Tuesday, August 9, 2011

Asians Breaking into the Industry

Before youtube, talent and passion were nowhere to be found in the equation. The definition of an "artist" was someone who is attractive and is acquainted with big industry folks. Therefore, leaving so many artist with potential to inspire sadly unnoticed. This dilemma was common among Asian artist whose soft-spoken timid stereotypical personality have rendered them helpless and defeated despite their great talent and work ethics. It was so rare to find Asian artists in the big screen to the point that if we were fortunate enough to find one, the normal response would be to rush towards our laptops, and anxiously search for his or her identity. Fortunately, that was just the past, and the future provides us with new opportunities through the phenomenon of youtube. This time, fame is not about having a hot booty or who you know, it's about what you can bring to the table. Thanks to Youtube, Asian artists can now be judge for their work, talent, and passion. This ultimately leads to the rise in well-known individuals or groups such as: Wongfu productions, Kevin Jumba, Niga Higa, Jason Chen, and of course the upcoming talent

Brian Lee (a.k.a BeLeeve)

The beautiful, humble, and yet sensational Kina Granis on the left and upcoming music and film artist Brian Lee on the right.

I ask Brian for his opinion about the future for Asians-American in the industry. He gave me a very informative idea of what we should expect in the future:

I feel that YouTube has been the "go-to platform" for not just Asian-Americans who want to display their talent, but for all people who share an interest in sharing their passion and love for the craft they do.

Yes, Asian-Americans have been typecast in the Entertainment Industry. Before the time of Bruce Lee, Asian-Americans were never shown on screen, but now we've been typecast as kung-fu warriors, asian mafia (triads), or the comedy factor.

Granted all of that, I'm starting to see more incorporating of Asian actors into roles, but there is still no sign of Asian-Americans being cast into a leading role unless a film is of Asian-American Interest

One of the pioneering actors is Ken Jeong from the Hangover series. He's really funny, but he gets typecast into being the same character in every movie even in Transformers:Dark of the Moon

YouTube does however allow for social commentary to be expressed that wouldn't usually be expressed otherwise. Look at Timothy De La Ghetto. He addresses issues of Asian American interest, but does so in a way that is funny, makes a point, but shouldn't be taken too seriously.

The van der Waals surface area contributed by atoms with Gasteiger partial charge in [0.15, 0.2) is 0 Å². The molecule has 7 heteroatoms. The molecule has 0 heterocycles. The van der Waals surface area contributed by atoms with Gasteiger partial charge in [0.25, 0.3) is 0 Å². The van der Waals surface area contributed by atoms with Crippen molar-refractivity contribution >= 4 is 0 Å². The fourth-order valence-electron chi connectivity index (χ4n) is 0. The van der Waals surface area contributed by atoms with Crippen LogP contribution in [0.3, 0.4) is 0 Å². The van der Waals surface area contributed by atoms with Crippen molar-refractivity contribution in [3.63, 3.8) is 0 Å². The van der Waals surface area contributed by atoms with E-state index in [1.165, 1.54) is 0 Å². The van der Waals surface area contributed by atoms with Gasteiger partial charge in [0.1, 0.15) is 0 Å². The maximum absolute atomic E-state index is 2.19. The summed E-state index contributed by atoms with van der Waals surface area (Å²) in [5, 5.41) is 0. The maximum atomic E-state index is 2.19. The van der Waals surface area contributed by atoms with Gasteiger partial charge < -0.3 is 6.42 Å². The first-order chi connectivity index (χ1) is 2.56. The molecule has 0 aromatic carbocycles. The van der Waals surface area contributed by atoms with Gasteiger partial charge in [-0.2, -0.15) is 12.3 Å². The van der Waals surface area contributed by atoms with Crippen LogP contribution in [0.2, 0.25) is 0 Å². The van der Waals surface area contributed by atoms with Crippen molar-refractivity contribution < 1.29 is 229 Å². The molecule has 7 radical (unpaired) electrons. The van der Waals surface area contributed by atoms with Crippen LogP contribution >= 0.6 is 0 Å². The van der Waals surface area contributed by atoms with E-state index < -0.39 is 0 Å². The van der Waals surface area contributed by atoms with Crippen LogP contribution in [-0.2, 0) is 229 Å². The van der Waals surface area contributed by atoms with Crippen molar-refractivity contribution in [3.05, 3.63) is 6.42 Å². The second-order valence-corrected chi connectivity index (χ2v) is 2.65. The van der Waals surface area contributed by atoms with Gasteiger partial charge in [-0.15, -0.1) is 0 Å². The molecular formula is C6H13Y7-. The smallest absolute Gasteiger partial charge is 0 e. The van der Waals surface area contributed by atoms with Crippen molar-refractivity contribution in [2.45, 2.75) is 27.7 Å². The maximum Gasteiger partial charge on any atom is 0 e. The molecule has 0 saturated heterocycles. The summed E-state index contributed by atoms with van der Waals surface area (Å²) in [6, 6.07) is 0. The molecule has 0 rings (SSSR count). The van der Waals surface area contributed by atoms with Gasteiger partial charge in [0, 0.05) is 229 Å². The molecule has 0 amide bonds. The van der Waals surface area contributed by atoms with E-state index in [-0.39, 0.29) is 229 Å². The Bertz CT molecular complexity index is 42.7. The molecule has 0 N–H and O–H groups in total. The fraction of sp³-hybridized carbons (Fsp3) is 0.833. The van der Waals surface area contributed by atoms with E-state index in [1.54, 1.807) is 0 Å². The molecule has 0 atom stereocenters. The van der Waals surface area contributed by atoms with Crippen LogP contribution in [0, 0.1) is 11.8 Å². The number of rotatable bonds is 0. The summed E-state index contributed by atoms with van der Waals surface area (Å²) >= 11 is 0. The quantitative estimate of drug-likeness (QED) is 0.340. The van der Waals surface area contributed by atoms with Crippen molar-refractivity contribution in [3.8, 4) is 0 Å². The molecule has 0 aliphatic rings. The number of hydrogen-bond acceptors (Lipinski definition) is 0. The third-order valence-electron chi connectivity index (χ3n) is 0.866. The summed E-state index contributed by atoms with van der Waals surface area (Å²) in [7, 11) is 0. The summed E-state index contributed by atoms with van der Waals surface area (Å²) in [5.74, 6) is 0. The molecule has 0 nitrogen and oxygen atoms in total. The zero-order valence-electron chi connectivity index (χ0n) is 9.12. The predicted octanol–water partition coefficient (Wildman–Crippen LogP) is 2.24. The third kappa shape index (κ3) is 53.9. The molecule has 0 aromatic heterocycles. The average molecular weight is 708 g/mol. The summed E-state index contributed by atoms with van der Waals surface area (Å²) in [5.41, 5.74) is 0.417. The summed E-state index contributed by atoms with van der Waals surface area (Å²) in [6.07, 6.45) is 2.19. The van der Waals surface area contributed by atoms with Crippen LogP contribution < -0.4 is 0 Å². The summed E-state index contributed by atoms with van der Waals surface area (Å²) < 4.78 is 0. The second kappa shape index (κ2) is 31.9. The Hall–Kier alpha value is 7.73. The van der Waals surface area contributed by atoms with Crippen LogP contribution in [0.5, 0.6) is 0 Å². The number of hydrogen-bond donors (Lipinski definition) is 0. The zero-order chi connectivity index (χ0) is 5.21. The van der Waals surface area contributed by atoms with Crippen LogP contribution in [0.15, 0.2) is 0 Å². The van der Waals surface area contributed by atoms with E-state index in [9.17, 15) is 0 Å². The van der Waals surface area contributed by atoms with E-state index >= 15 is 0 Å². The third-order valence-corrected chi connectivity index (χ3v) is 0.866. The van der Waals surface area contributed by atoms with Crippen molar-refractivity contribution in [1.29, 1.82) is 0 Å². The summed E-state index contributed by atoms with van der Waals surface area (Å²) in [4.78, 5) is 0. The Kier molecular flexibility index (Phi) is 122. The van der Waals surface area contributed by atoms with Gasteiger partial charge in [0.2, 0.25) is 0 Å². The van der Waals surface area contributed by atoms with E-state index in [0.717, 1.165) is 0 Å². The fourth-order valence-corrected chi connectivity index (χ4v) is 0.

Also, the pool of Asian-American talent is endless on YouTube. Singer/ Songwriters like David Choi, Kina Grannis, Jane Lui, and AJ Rafael along with many others have been able to breakthrough into different fan bases in different countries. That being said, Asian-American artists, especially on YouTube look to be accepted for just being "artists" without having to fit within a mold of being "Asian-American" because in the end, that's only a part of who "we" are."

I was very impress with Brian's views about this whole concept, and with his permission I decided to show you:

A True Artists at Work

Excellent guitar skills, meaningful eye contact, very melodic vocals, and dominant rapping skills. Don't believe me, I will just let the music speak for itself

"Call me Mr been there done that, top model chick to your every day hood rat. Less than all, but more than a few, but I never met one like you" ~Neyo

What changes do you think will take place for Asian-American Artist in the future?


Samantha Bangayan said...

I've definitely felt the change as well, Hilda! Being an Asian, it was clear that there were no real Asian artists to look up in the past other than the ladies from Joy Luck Club and Margaret Cho. Personally, I think that we do get more roles than just the typical martial arts, asian mafia or comedy roles, but Asians are often just sidekicks or are in lower budget films. It's a start! Eventually, there will hopefully be more equality in Hollywood!

Cubicw86 said...

@Samantha: I hear ya, I have yet to see an asian in a major role that is not martial art. Hopefully we will get to see some:)

I think Lucy Liu is one of the asian i can think of that got a pretty good role. Also in the fashion industry, I'm hearing a lot about Vera Wang. Hopefully in a few years, we get to see some yellows

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